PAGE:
The emergence of hybrid infrastructure—infrastructure that integrates digital technology with physical infrastructure—will be more efficient and sustainable than the concrete roads and bridges of yesteryear. Indeed, these solutions are very much needed, as the United States recently earned a D+ grade on an infrastructure report card from the American Society of Civil Engineers, with $4.6 trillion in necessary repairs. But new technologies raise the question of whether to prioritize maintaining existing infrastructure or deploying innovative new infrastructure. So, how do we move forward?
On November 9, 2017, the Information Technology and Innovation Foundation (ITIF) hosted an expert panel discussion on how to best strike a balance between maintenance and innovation in future U.S. infrastructure investments.
ITIF Vice President of Global Innovation Policy Stephen Ezell moderated the discussion. To begin, he emphasized the need to revamp American infrastructure policy. He shared ITIF’s three suggested priorities for improving infrastructure: expansion, maintenance, and innovation. According to Ezell, the United States needs to expand its infrastructure since the government has vastly underinvested in it over the past 30 years. In addition, he emphasized that there is complementarity between innovation and maintenance. He believes that information technology communications and intelligent transportation systems will help achieve both goals and will ultimately give rise to vehicles and infrastructure that are smarter, safer, and more efficient.
Following Ezell, Robert Puentes, president and CEO of the Eno Center for Transportation, spoke. He expressed appreciation over the fact that there is a big emphasis on infrastructure in the country right now, even noting that both 2016 presidential nominees talked about it in their campaigns. However, while there may be public support for improving infrastructure, many firms and governments are running into a major problem: acquiring enough funding. In fact, he noted that some public agencies are not even aware of their reinvestment needs, and as such, infrastructure upkeep lags. In addition, he emphasized the need to integrate technology into infrastructure. He advised that the government consider high-return investments over getting the job done as cheaply as possible. Lastly, he encouraged the federal government to do more, though he is unsure how much it will be willing to take on.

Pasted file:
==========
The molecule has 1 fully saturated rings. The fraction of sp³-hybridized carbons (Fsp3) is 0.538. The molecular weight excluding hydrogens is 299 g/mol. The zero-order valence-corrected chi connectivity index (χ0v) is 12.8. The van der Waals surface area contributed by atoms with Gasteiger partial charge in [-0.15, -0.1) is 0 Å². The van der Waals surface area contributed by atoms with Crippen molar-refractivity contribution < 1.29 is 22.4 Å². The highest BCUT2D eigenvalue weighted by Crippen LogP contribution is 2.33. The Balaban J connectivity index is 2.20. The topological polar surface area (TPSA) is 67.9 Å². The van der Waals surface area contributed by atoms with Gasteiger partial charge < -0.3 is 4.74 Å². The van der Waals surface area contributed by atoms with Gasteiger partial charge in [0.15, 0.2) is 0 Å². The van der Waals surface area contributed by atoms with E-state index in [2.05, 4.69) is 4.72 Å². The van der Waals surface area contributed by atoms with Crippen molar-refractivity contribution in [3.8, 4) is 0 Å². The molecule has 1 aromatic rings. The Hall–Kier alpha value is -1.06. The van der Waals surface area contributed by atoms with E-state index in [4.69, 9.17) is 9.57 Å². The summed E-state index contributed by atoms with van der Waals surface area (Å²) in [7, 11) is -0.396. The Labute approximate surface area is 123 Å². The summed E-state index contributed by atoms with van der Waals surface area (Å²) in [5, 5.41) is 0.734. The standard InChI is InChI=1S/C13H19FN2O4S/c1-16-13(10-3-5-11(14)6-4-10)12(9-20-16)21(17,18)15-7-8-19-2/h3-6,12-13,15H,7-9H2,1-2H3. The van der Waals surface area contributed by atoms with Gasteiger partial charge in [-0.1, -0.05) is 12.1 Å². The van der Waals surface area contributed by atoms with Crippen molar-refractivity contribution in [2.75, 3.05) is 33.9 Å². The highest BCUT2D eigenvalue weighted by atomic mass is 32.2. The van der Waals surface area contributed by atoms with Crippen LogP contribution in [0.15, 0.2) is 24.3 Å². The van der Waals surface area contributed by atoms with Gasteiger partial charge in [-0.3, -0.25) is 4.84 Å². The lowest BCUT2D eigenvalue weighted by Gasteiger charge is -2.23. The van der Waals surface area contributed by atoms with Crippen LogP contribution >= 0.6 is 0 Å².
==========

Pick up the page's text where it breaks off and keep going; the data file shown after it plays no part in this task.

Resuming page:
Andrew Russell, professor of history and dean of the College of Arts & Sciences at SUNY Polytechnic Institute, spoke next about the importance of maintaining infrastructure. First, he emphasized that “innovation speak”—that is, talking about innovation incessantly—and actual innovation are different things, though it is easy to conflate the two. In fact, he believes that “innovation speak” can often overshadow innovation, in addition to older—but potentially functional—technologies.
Russell believes that the maintenance of older technologies is more important to our daily lives than cutting-edge innovations. As such, he suggested that the government factor in maintenance with every piece of infrastructure built. In addition, he emphasized that creativity and maintenance are not mutually exclusive, calling back to what Ezell said earlier. Lastly, he claimed that fostering a “maintenance mindset” is supported by members of both political parties and is an inherently bipartisan issue. However, it will take a cultural shift to get to that mindset.
John Casana, director of the American Society of Civil Engineers and senior lead engineer at Booz Allen Hamilton, also emphasized the need for a greater focus on infrastructure. He stated that there is a $2 trillion infrastructure gap between now and 2025; this gap will lead to worsening infrastructure and will ultimately hurt American businesses and job rates. According to him, the grand challenge is to drive down the total required costs and push to increase the available funding to close the spending gap. He also emphasized the importance performance standards can play in infrastructure innovation. Ultimately, he emphasized the need for bipartisan efforts to fix infrastructure for the good of the American people.
Following Casana, Lee Vinsel, assistant professor of science, technology, and society at Virginia Tech, spoke. He believes that focusing too much on innovation causes many to underestimate the amount of change and improvement that has happened in the past. He suggested that the government spend more federal money on maintenance and less on brand new projects. He also thinks policymakers should find ways to incentivize politicians to care about existing structures. Like Russell, he believes that infrastructure maintenance is a bipartisan issue.
Overall, it is clear that the United States is underinvesting in infrastructure. Focusing more on improving infrastructure through maintenance and innovation will both boost the economy and lead to a greater quality of life for American citizens.
Follow the discussion on Twitter using the hashtag #ITIFinfrastructure.